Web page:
The elder John Thompson had a few words about the issue too, per Dan Steinberg's blog at the Washington Post. Recommended reading.

Maryland: Schedule Us...Or Else 2/20/12

Without much progress in his efforts to add Georgetown to future men's basketball schedules, and mindful of mounting red ink for athletics at College Park, University of Maryland athletic director Kevin Anderson has turned to a new tactic: threats.

The Washington Post reports that Anderson will not allow Maryland to schedule Georgetown in any sports unless it agrees to his terms for a men's basketball game. In 2011-12, however, the schools currently schedule each other in just three team sports: men's lacrosse, women's basketball, and women's lacrosse.

Sports information director Mex Carey told the Post, "We do not make a habit of commenting on the scheduling practices of other schools.”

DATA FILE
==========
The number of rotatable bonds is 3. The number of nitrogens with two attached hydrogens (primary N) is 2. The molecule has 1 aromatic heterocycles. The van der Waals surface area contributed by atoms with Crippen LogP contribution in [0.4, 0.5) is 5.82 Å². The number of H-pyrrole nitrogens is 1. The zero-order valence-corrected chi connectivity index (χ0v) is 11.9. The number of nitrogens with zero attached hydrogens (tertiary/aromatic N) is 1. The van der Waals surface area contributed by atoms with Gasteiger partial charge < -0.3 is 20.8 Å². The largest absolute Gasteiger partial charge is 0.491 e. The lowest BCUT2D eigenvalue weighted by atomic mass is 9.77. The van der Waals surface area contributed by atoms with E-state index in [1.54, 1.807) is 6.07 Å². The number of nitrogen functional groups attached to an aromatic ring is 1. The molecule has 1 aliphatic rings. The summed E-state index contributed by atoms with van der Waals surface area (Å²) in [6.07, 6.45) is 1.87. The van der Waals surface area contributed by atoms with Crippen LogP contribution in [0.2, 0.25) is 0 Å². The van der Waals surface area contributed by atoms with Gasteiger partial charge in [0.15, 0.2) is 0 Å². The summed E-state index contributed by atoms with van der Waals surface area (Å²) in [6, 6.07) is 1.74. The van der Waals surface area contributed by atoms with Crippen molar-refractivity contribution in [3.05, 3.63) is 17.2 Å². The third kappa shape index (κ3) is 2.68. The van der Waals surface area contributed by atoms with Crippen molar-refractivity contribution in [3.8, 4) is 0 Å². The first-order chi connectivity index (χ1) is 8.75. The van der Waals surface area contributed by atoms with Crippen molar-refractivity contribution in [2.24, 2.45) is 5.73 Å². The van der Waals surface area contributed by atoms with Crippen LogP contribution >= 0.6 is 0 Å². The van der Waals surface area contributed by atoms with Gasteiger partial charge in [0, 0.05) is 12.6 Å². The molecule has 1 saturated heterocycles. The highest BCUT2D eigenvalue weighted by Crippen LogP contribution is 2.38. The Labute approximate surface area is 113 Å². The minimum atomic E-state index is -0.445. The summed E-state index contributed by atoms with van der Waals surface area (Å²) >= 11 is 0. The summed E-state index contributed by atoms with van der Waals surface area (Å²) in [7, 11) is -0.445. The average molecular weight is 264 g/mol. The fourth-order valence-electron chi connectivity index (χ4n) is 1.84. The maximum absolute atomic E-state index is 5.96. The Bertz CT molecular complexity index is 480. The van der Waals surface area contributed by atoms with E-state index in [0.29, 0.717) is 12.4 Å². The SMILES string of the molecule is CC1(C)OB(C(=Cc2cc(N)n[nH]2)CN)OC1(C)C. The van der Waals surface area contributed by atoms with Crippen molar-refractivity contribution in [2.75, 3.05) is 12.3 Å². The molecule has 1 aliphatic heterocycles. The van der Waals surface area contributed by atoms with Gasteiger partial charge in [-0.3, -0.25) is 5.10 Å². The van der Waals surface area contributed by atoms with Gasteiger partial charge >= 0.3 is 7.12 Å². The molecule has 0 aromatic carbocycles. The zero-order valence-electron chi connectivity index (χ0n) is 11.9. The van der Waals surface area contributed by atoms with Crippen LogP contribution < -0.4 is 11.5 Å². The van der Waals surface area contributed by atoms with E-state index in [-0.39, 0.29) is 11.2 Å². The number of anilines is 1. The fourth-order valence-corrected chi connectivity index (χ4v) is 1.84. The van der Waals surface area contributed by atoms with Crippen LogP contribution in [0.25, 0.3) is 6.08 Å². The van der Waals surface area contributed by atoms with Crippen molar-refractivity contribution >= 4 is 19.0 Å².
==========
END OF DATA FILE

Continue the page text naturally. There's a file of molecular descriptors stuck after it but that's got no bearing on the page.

30 Years Ago: McDonough's Big Finale 2/20/12

Georgetown's 1981-82 season would be the last in which games were regularly scheduled at McDonough Gymnasium. Few would have predicted that, 30 years later, the gym would be much the same as it was on Feb. 20, 1982.

As a result of a scheduling conflict with the Ice Capades, the Capital Centre could not host the nationally televised game between #13 Georgetown and #4 Missouri, whereupon Georgetown moved the game to McDonough. Missouri was the sixth top 10 team to play at McDonough in its 30 year history, but the first from outside the Northeast. That unfamiliarity was the backdrop to a decision Missouri coach Norm Stewart would not soon forget.

Stewart knew nothing of the GU campus, and when he heard the game was being moved to someplace called "McDonough Arena", he assumed it was akin to the moderately sized campus arenas which dotted the Big 8 Conference. Arriving to DC, Stewart passed on a Friday night shootaround, arriving instead the morning of the game. Missouri's players were visibly stunned at what they saw.